BWW Review: CLOTHES FOR A SUMMER HOTEL at RAINBOW THEATRE PROJECT
RTP ELEVATES A LESSER Tennessee Williams PLAY
The Rainbow Theatre Project production of Tennessee Williams' last play, Clothes for a Summer Hotel (1980), lavishes detailed attention on a script that the playwright called "a ghost story." Because Williams melodramatizes the lives of Zelda and Scott Fitzgerald, his finished product feels more like the ghost of a Tennessee Williams play; characters race through eventful episodes with theatricality but without the kind of deep character development at which the author of The Glass Menagerie, A Streetcar Named Desire, and The Night of the Iguana excelled. What excellence does appear in DCAC's tiny space derives from the fine work of director/designer Greg Stevens and his company.
With skill and energy, Sara Barker as Zelda Fitzgerald takes point for the 8 member cast. By ignoring Williams' awkward transitions, which cannot be made motivationally legible by the sturdy narration of Matty Griffiths, playing The Writer, Barker brings emotional consistency to an inconsistent character and script. Whatever scene/time/inner shift Williams serves, Barker returns it with zest and accuracy. Her Zelda-often angry, sometimes medicated for what was diagnosed in the 1930s as schizophrenia, occasionally endearing or seductive-always credibly lives. Barker's crafted intensity justifies the script's lack of focus.
As her partner, novelist F. Scott Fitzgerald, Aidan Hughes has trouble matching Barker's strength during Act I. When Hughes' Scott arrives to visit his wife in the mental institution to which she has been committed, the quarrelling amplifies the narcissism of both characters and makes it difficult for the audience to empathize with their obvious illnesses. (Fitzgerald is a recovering alcoholic in Act I, a practicing one in Act II.) When Barker's Zelda hurls abuse at Hughes' Scott, the latter yields as if the success gap between them were his fault. Zelda's dashed career dreams of dancing or painting or writing have fed her instability. When she projects her distress onto Hughes as her husband, he struggles to compete; but Williams' diversion to the metaphorical implications of the wind in the institution's garden where Scott and Zelda meet does not offer Hughes helpful tools. (The often too loud wind loop in Act I and surf loop in Act II threaten the audibility of Hughes and several other actors throughout the roughly 2 hour play.)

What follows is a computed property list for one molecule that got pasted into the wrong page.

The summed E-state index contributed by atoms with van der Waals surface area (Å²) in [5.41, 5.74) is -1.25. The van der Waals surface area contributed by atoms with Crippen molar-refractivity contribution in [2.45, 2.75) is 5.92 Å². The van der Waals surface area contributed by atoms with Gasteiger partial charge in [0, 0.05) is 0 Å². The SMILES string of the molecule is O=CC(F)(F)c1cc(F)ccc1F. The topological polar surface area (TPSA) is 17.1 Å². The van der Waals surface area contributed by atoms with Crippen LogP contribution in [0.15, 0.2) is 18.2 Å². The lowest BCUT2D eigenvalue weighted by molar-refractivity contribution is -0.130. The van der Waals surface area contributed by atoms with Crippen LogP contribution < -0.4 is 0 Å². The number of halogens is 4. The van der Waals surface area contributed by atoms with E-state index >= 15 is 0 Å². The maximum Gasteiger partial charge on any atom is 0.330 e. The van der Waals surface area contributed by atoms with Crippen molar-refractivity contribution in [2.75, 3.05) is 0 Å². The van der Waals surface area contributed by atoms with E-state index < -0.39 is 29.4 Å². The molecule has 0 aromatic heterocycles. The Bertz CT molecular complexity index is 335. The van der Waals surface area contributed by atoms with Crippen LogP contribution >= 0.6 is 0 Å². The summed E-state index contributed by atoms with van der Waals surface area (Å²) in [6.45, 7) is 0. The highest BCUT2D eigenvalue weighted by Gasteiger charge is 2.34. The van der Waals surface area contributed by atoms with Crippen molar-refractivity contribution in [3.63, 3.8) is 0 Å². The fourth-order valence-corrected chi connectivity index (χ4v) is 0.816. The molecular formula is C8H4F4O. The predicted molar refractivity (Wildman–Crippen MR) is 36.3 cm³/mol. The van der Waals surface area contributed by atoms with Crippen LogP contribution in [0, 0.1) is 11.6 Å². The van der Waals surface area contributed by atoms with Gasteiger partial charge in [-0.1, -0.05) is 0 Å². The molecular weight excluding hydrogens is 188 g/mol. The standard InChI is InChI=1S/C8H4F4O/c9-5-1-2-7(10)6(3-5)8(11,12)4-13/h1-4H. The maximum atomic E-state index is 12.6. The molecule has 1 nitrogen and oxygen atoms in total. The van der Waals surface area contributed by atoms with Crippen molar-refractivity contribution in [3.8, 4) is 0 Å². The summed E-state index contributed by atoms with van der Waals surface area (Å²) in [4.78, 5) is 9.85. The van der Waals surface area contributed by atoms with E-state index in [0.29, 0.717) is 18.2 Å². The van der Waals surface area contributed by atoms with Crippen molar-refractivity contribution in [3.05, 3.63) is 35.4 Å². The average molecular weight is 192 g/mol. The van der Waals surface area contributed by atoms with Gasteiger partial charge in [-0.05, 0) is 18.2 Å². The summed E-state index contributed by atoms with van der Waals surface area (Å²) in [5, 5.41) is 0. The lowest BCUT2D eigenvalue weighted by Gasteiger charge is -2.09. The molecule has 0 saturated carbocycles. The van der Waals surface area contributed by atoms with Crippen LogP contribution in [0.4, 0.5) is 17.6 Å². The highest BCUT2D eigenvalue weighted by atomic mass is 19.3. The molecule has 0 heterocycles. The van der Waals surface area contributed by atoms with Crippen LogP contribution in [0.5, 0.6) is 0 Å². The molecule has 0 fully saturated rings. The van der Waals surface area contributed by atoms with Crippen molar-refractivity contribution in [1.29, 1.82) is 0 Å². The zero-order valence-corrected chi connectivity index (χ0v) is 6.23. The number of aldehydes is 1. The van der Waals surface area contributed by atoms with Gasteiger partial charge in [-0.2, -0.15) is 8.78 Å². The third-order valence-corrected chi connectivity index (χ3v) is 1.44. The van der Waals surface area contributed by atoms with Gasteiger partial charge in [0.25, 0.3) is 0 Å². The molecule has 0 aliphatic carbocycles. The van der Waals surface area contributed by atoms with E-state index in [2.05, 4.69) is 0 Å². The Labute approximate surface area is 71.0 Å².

In the second scene of Act I, Hughes begins to parry Barker's emotional thrusting when Scott and Zelda sit down in a quieter duet during which an argument over word choice illuminates the fact that these people had a relationship that was not monotonously adversarial. In Act II, Hughes hits his stride in flashback scenes of a 1920s party at the Gerald Murphy's and in a slightly drunken duet with fellow writer Hemingway (Griffiths again).
Now Williams indulges in the fantasy about whether Hemingway's suicide and Fitzgerald's alcoholism were due to what Mart Crowley so bitingly described as the "Christ, was I drunk last night" behavior of a closted gay man. Historical evidence only suggests that both men were homophobic. But Williams' introduction of the speculation into this script just doglegs the Scott and Zelda story he otherwise seems to want to tell.
That story includes one of Zelda's affairs in engrossing scenes with Brian J. Shaw as Edouard, the French aviator who arranges trysts with Zelda on the beach and in a hotel on the French Riviera while Scott is AWOL indoors, sticking to his writer's regimen.
Director Stevens, serving as his own set designer, has deftly managed the cramped DCAC stage by painting a few furniture pieces to coolly contrast with the reddish brick wall of the Highland asylum. Bits of text projected on that wall highlight Williams' reaches for poetic language. Maria V. Bissex' costumes vibrantly suggest the period in the polished 1920s scenes. She organizes simple yet effective on-stage costume changes for many of the cast who play more than one role. And Zelda's disheveled tutu and Scott's white suit fit their meetings at the asylum in the 1930s. Well-chosen period songs bring poignancy to the production because so many of their lyrics reflect the interior monologues of the characters; e.g. "The Very Thought of You," "It All Depends on You," "Night and Day," "Our Love."
When the play concludes as Scott's visit ends, what Zelda yells after him ("I am no longer your book") does not earn a solution to this couple's turbulent saga. Clothes for a Summer Hotel, neither a documentary, biography, nor ghost story, may be an unsatisfactory text, but Rainbow Theatre Project's production lifts it into an absorbing evening of theatre. Tickets for performances through April 28 can be ordered at rainbowtheatreproject.org. DC Arts Center (DCAC), 2418 18th St. NW.